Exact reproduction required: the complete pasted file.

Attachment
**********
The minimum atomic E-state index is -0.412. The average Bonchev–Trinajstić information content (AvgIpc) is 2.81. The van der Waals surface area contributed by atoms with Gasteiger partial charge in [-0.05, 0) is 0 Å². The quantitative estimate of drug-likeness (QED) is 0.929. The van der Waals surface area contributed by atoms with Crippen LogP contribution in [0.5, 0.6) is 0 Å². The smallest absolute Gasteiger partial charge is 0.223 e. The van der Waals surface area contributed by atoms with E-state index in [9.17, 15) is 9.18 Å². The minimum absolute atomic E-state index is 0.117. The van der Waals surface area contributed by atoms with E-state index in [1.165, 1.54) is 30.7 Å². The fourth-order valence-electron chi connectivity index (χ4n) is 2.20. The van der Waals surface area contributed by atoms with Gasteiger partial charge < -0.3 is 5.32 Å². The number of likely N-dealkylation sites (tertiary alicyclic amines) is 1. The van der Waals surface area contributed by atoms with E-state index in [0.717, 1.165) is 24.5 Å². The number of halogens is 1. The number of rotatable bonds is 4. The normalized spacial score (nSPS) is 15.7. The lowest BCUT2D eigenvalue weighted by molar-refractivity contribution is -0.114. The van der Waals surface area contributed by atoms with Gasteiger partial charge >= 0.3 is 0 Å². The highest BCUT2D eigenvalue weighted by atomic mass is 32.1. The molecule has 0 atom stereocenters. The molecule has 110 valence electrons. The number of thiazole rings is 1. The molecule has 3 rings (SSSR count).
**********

The minimum atomic E-state index is -0.412. The average Bonchev–Trinajstić information content (AvgIpc) is 2.81. The van der Waals surface area contributed by atoms with Gasteiger partial charge in [-0.05, 0) is 0 Å². The quantitative estimate of drug-likeness (QED) is 0.929. The van der Waals surface area contributed by atoms with Crippen LogP contribution in [0.5, 0.6) is 0 Å². The smallest absolute Gasteiger partial charge is 0.223 e. The van der Waals surface area contributed by atoms with E-state index in [9.17, 15) is 9.18 Å². The minimum absolute atomic E-state index is 0.117. The van der Waals surface area contributed by atoms with E-state index in [1.165, 1.54) is 30.7 Å². The fourth-order valence-electron chi connectivity index (χ4n) is 2.20. The van der Waals surface area contributed by atoms with Gasteiger partial charge < -0.3 is 5.32 Å². The number of likely N-dealkylation sites (tertiary alicyclic amines) is 1. The van der Waals surface area contributed by atoms with E-state index in [0.717, 1.165) is 24.5 Å². The number of halogens is 1. The number of rotatable bonds is 4. The normalized spacial score (nSPS) is 15.7. The lowest BCUT2D eigenvalue weighted by molar-refractivity contribution is -0.114. The van der Waals surface area contributed by atoms with Gasteiger partial charge >= 0.3 is 0 Å². The highest BCUT2D eigenvalue weighted by atomic mass is 32.1. The molecule has 0 atom stereocenters. The molecule has 110 valence electrons. The number of thiazole rings is 1. The molecule has 3 rings (SSSR count).